The Two Most Important Words
In this world of hustle and bustle, email and text messaging, an important piece of the job search puzzle is forgotten these days – the thank you note. Those two words – thank you – can often make the difference between getting the job and being passed over. In every survey, over and over, hiring managers and human resource professionals say that they give more consideration to the candidate who sends a thank you note. If the competition is tight between two candidates, that one little action taken by the candidate can mean the difference in getting the job.
Why do job seekers forget to write thank you notes? Part of it is misinformation. Many think that hiring managers consider it an old-fashioned practice. Fearing they may be viewed as ‘behind the times’, job seekers forego writing a thank you note after an interview. Reality is that hiring managers pay attention to such things and view thank you notes as a plus. If a candidate is considerate of protocols and manners during the hiring process, more than likely that candidate would show consideration and manners to customers and vendors as an employee.
Thank you notes are beneficial all the way around. They satisfy job search protocols, they demonstrate your communication abilities to the hiring manager, and they can serve as fantastic follow-up tools to the interview. Often, a job candidate is asked a question during the interview and because of nerves or ill-preparedness flubs the answer. The thank you note provides an opportunity to go back to that question and give a better answer. For example, a candidate could say something like “I’ve been thinking about your question concerning challenges I’ve faced in project management and I would like to add a few additional thoughts. There was a project involving a critical account…” and then go on to describe the challenge faced and the solution he came up with.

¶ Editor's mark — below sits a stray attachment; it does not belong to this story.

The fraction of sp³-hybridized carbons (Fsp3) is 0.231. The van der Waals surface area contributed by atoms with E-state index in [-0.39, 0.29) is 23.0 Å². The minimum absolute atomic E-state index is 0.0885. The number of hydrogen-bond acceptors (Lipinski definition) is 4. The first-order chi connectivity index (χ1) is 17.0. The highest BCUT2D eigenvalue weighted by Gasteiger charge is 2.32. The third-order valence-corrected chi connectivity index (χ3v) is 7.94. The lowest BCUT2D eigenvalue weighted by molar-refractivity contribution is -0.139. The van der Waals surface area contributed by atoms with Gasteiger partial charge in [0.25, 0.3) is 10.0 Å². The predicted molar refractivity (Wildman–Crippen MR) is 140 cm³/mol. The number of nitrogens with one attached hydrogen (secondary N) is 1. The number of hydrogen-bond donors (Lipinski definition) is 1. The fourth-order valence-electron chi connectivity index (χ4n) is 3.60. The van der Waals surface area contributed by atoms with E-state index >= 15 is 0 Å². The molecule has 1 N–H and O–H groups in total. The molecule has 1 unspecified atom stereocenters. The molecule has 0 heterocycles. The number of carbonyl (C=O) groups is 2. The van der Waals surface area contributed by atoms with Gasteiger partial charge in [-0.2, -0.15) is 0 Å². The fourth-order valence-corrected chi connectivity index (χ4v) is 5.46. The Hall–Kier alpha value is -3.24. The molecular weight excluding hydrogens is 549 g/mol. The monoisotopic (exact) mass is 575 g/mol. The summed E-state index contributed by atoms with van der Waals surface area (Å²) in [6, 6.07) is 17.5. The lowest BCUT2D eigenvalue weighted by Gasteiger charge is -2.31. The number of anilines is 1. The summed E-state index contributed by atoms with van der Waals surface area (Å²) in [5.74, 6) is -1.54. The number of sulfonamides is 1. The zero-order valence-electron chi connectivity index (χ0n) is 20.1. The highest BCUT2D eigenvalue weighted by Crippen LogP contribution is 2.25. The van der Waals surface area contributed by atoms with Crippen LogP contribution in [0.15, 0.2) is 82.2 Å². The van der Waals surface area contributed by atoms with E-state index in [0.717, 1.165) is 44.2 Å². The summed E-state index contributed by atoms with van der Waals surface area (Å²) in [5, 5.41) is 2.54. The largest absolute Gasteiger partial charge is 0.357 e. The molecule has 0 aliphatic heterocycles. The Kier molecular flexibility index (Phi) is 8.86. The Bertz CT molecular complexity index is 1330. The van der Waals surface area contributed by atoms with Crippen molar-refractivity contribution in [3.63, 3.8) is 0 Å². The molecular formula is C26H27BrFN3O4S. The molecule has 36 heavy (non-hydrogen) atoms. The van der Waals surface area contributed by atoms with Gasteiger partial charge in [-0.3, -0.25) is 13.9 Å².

Many candidates feel a hand-written note is what is meant by a thank you note, but I’ve generally found one that is typed is better, especially if you have bad handwriting. A typeset letter allows you to do more follow-up and provide further evidence of job performance than a hand-written note. You can always hand-write a post-script at the bottom for a personal touch or use more casual stationery than you did for the resume to give it visual character.
I’ll always remember the client I had who had an interview with a company he really wanted to work for. During the ice-breaking part of the interview, the hiring manager commented on a sick African violet she had on her desk, stating she wasn’t sure what the little white specks it had on it were. After the interview, the client sent a thank you note and hand-wrote a post script at the bottom that said, “P.S. I looked up diseases of African violets in my houseplant book and I believe the problem your plant has is called mealy bugs. The solution is to dip a cotton swab in rubbing alcohol and touch each one to kill it. Hope that helps!”
This postscript won the client the job. The hiring manager later said that she was impressed that the candidate not only paid attention, but cared enough (and was curious enough) to look up the problem. She said that showed he would be a problem-solver on the job, too, and not just let things slide.
So don’t neglect those two little words – thank you – in your job search. They could be the most valuable communication in the whole process.
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